Older Peoples Commissioner: Action needed to ensure that older people’s voices are heard
A new report published today by the Older People’s Commissioner for Wales has found that older people across Wales are often unable to access advocacy services, which play a vital role in helping people to make their voices heard and ensuring that their rights are upheld.
The report – Making Voices Heard: Older People’s Access to Independent Advocacy in Wales – also found that people’s legal rights to advocacy in certain circumstances are not always understood by health and social care professionals and that shortcomings in current legislation and the way in which it is applied can prevent people from fully participating when decisions are being made about their lives.
The report is based on extensive evidence gathered across Wales from older people and carers who have been supported by independent advocates, advocacy providers, those commissioning services and stakeholders working with and for older people.
Older People’s Commissioner for Wales, Sarah Rochira, said: “Ensuring that older people have a strong voice so they can participate in and guide decisions being made about their lives in a meaningful way is key to delivering high quality services and the outcomes that people want and need.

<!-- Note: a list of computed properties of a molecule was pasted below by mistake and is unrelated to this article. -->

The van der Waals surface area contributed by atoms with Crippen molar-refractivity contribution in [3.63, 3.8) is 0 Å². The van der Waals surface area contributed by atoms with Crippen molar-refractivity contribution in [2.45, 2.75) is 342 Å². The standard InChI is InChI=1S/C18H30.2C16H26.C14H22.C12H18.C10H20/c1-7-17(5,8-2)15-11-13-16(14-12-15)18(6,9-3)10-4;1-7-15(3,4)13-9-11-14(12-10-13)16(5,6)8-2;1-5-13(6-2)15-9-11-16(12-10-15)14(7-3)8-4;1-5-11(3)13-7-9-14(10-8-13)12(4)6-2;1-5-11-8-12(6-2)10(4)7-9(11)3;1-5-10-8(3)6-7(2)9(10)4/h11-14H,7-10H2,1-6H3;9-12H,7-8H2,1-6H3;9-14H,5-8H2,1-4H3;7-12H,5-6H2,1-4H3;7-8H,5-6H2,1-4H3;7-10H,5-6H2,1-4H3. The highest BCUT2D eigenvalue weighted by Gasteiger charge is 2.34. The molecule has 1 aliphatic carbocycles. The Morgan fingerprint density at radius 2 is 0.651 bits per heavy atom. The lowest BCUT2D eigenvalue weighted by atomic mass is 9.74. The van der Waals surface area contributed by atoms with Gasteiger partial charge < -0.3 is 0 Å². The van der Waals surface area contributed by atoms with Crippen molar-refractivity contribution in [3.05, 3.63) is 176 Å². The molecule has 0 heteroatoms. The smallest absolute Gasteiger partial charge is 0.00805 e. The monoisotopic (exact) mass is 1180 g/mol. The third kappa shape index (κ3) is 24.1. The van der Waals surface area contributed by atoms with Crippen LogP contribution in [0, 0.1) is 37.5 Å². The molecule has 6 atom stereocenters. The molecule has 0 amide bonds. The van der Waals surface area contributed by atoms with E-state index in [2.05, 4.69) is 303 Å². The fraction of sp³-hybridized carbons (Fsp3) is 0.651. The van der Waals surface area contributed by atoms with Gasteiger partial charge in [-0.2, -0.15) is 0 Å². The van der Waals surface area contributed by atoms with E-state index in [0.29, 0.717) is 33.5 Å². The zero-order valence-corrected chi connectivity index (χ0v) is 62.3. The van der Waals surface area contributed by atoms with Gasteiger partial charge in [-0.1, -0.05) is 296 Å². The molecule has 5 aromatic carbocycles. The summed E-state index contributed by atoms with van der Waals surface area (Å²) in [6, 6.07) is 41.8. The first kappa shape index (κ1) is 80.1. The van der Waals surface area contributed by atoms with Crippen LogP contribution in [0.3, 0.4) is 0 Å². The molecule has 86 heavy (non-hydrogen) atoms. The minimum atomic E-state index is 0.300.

“For some older people, the only way to achieve this will be with the support of an independent advocate who can represent their views and speak out on their behalf.
“But as my report shows, older people are often unaware that this kind of support is available and are often unable to access it, even in cases when they have a legal right to it, which is simply not acceptable.”
The Commissioner is calling on the Welsh Government, Local Authorities and Health Boards to take a range of action to address the barriers older people often face in accessing independent advocacy, including raising awareness about advocacy amongst older people; making an ‘active offer’ of advocacy to older people living in care homes and those being discharged from hospital, who may be vulnerable; workforce training; and improved planning and data collection to identify and address potential gaps in advocacy provision.
The Commissioner added: “When older people do not have a strong voice, their identity, confidence and rights are all undermined significantly. Independent advocacy plays a key role in ensuring that older people’s voices are heard and acted upon, which is vital to give them choice and control over their lives.
“Public bodies must therefore take the action needed, as set out in my report, to ensure that advocacy services are available and sustainable and that older people across Wales, particularly those in vulnerable situations, can easily access independent advocacy should they need it.”
Click here to download Making Voices Heard: Older People’s Access to Independent Advocacy in Wales